It’s an increasingly popular vacation policy among companies and LinkedIn recently became the latest company to jump on the trend.
LinkedIn offers unlimited vacation, but is it too good to be true?Oct. 12, 201502:51
The social networking site, which already features free lunches, ping-pong tables and open workspaces for its employees, now offers an open-ended vacation policy called “discretionary time off.” That means employees no longer have a minimum or maximum amount of vacation time.
The concept is intended to help employees stay engaged, reduce burnout and is “part of a growing movement to place more focus on results and empowerment, not hours worked,” said LinkedIn Vice President Pat Wadors in a blog post.
LinkedIn joins several other well-known companies that adopted a DTO policy, including Netflix, Virgin and Groupon.
Douglas Merrill, chief executive and founder of ZestFinance, said the company has always given employees unlimited vacation.
"If we were to track it, in some sense, we'd be sending a message that, 'Oh, hey, it really isn't unlimited. We really don't want you to take all that. Come back,'" he said.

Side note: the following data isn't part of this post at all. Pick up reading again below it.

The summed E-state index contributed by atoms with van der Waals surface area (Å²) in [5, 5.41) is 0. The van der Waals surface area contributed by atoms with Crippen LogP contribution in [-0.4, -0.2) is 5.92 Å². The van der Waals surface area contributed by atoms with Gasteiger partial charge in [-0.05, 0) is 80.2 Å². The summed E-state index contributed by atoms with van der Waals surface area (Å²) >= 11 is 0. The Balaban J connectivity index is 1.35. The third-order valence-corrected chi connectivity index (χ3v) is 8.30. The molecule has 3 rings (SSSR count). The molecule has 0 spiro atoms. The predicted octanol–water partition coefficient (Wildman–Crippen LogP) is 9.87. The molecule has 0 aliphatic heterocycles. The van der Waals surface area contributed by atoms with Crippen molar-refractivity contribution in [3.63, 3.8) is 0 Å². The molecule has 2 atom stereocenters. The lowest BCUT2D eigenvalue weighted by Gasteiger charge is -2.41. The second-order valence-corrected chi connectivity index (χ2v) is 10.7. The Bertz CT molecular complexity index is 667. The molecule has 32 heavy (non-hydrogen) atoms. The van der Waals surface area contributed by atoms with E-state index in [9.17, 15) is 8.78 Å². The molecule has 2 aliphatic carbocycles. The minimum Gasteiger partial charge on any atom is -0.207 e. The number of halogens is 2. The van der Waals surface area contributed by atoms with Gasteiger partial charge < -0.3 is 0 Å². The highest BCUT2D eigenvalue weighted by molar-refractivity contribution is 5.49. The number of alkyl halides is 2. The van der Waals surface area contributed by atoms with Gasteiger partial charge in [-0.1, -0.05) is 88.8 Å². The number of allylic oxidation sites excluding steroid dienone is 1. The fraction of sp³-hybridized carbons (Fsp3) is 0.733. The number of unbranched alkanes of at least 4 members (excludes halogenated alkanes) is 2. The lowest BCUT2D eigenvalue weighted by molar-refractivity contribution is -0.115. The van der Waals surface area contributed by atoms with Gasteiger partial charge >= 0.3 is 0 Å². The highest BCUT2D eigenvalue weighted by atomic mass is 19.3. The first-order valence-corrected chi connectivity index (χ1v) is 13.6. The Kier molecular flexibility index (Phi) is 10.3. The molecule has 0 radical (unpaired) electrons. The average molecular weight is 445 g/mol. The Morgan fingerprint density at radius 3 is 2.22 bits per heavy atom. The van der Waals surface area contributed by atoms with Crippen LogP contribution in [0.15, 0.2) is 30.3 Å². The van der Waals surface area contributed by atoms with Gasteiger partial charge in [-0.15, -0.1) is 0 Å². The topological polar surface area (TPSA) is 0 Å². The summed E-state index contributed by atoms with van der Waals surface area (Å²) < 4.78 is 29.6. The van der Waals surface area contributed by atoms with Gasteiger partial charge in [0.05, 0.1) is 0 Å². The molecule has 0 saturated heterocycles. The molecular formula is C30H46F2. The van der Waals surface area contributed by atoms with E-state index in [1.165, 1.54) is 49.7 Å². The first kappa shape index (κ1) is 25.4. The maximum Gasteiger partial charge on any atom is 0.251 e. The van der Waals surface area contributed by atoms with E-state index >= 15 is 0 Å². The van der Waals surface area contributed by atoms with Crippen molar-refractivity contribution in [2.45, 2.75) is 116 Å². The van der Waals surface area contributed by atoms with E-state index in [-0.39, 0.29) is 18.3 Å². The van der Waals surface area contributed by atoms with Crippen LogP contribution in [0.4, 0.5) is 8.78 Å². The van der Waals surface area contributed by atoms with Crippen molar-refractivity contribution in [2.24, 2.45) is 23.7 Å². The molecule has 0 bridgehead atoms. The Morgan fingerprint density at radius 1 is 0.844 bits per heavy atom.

Unlimited vacation may not make a huge difference for many workers. According to one widely-reported study, American employees only take 51 percent of their eligible time off anyway.
"As much as they hear they get unlimited vacation, in the back of their minds they think, wait a minute, if the economy turns, I don't want to be seen as not a team player, so I'm not going to take my vacation," explained Bob Rosner of Workplace911.
Some companies, like Kickstarter, tried unlimited vacation before ultimately pulling the policy because employees were unsure how much time was OK to take off.
That’s why Merrill says it’s important for bosses to lead by example.
“I try to model that behavior both by taking vacation and by, if you're on vacation and email me, I will never answer you,” he said.